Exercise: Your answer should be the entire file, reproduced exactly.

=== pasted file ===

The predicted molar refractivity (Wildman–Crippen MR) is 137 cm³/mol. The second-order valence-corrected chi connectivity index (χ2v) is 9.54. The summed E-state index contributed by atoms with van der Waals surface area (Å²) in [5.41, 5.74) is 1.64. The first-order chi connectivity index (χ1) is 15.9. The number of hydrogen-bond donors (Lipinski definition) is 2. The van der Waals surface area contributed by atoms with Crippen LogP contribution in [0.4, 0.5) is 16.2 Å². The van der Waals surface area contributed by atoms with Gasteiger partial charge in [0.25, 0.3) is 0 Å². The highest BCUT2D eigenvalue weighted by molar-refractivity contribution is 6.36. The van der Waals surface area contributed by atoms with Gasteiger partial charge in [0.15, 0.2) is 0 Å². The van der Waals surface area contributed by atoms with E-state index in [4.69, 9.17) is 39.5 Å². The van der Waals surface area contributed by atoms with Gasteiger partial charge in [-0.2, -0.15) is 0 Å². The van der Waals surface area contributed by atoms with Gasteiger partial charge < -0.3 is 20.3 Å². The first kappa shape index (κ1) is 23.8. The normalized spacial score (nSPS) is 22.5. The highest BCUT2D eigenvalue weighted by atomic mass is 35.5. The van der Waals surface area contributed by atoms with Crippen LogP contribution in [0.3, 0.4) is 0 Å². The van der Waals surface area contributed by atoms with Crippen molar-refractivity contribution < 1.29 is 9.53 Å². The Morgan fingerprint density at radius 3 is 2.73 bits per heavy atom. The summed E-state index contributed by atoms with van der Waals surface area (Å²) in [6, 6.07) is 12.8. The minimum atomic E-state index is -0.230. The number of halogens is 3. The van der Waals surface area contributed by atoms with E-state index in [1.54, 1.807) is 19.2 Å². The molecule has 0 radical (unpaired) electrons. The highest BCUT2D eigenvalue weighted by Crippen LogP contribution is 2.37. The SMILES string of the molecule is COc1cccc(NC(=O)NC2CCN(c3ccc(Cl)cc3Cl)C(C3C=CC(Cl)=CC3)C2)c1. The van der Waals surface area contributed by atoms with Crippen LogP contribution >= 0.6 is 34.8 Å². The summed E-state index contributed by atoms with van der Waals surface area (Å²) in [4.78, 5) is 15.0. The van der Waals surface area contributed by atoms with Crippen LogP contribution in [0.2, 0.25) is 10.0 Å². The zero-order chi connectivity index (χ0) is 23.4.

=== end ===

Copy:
The predicted molar refractivity (Wildman–Crippen MR) is 137 cm³/mol. The second-order valence-corrected chi connectivity index (χ2v) is 9.54. The summed E-state index contributed by atoms with van der Waals surface area (Å²) in [5.41, 5.74) is 1.64. The first-order chi connectivity index (χ1) is 15.9. The number of hydrogen-bond donors (Lipinski definition) is 2. The van der Waals surface area contributed by atoms with Crippen LogP contribution in [0.4, 0.5) is 16.2 Å². The van der Waals surface area contributed by atoms with Gasteiger partial charge in [0.25, 0.3) is 0 Å². The highest BCUT2D eigenvalue weighted by molar-refractivity contribution is 6.36. The van der Waals surface area contributed by atoms with Gasteiger partial charge in [0.15, 0.2) is 0 Å². The van der Waals surface area contributed by atoms with E-state index in [4.69, 9.17) is 39.5 Å². The van der Waals surface area contributed by atoms with Gasteiger partial charge in [-0.2, -0.15) is 0 Å². The van der Waals surface area contributed by atoms with Gasteiger partial charge < -0.3 is 20.3 Å². The first kappa shape index (κ1) is 23.8. The normalized spacial score (nSPS) is 22.5. The highest BCUT2D eigenvalue weighted by atomic mass is 35.5. The van der Waals surface area contributed by atoms with Crippen LogP contribution in [0.3, 0.4) is 0 Å². The van der Waals surface area contributed by atoms with Crippen molar-refractivity contribution < 1.29 is 9.53 Å². The Morgan fingerprint density at radius 3 is 2.73 bits per heavy atom. The summed E-state index contributed by atoms with van der Waals surface area (Å²) in [6, 6.07) is 12.8. The minimum atomic E-state index is -0.230. The number of halogens is 3. The van der Waals surface area contributed by atoms with E-state index in [1.54, 1.807) is 19.2 Å². The molecule has 0 radical (unpaired) electrons. The highest BCUT2D eigenvalue weighted by Crippen LogP contribution is 2.37. The SMILES string of the molecule is COc1cccc(NC(=O)NC2CCN(c3ccc(Cl)cc3Cl)C(C3C=CC(Cl)=CC3)C2)c1. The van der Waals surface area contributed by atoms with Crippen LogP contribution >= 0.6 is 34.8 Å². The summed E-state index contributed by atoms with van der Waals surface area (Å²) in [4.78, 5) is 15.0. The van der Waals surface area contributed by atoms with Crippen LogP contribution in [0.2, 0.25) is 10.0 Å². The zero-order chi connectivity index (χ0) is 23.4.